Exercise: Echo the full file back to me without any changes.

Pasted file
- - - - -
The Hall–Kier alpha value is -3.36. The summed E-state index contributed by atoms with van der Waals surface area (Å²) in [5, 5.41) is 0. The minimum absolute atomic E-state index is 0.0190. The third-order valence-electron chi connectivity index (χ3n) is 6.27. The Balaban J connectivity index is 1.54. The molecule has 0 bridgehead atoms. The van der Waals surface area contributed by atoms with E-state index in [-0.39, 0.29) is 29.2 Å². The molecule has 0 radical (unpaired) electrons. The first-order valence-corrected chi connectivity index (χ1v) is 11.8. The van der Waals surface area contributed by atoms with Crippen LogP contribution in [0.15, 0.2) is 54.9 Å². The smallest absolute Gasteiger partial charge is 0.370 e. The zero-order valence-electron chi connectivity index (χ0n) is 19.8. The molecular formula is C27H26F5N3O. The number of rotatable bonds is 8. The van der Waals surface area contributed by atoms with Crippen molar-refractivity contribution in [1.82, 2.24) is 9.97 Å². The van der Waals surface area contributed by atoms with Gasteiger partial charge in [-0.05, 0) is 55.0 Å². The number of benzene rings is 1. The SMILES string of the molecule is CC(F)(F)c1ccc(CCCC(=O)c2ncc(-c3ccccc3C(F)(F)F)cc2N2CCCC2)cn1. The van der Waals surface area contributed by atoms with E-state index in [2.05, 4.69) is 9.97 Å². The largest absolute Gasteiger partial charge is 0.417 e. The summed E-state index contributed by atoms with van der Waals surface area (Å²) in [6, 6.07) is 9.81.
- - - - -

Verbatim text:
The Hall–Kier alpha value is -3.36. The summed E-state index contributed by atoms with van der Waals surface area (Å²) in [5, 5.41) is 0. The minimum absolute atomic E-state index is 0.0190. The third-order valence-electron chi connectivity index (χ3n) is 6.27. The Balaban J connectivity index is 1.54. The molecule has 0 bridgehead atoms. The van der Waals surface area contributed by atoms with E-state index in [-0.39, 0.29) is 29.2 Å². The molecule has 0 radical (unpaired) electrons. The first-order valence-corrected chi connectivity index (χ1v) is 11.8. The van der Waals surface area contributed by atoms with Crippen LogP contribution in [0.15, 0.2) is 54.9 Å². The smallest absolute Gasteiger partial charge is 0.370 e. The zero-order valence-electron chi connectivity index (χ0n) is 19.8. The molecular formula is C27H26F5N3O. The number of rotatable bonds is 8. The van der Waals surface area contributed by atoms with Crippen molar-refractivity contribution in [1.82, 2.24) is 9.97 Å². The van der Waals surface area contributed by atoms with Gasteiger partial charge in [-0.05, 0) is 55.0 Å². The number of benzene rings is 1. The SMILES string of the molecule is CC(F)(F)c1ccc(CCCC(=O)c2ncc(-c3ccccc3C(F)(F)F)cc2N2CCCC2)cn1. The van der Waals surface area contributed by atoms with E-state index in [2.05, 4.69) is 9.97 Å². The largest absolute Gasteiger partial charge is 0.417 e. The summed E-state index contributed by atoms with van der Waals surface area (Å²) in [6, 6.07) is 9.81.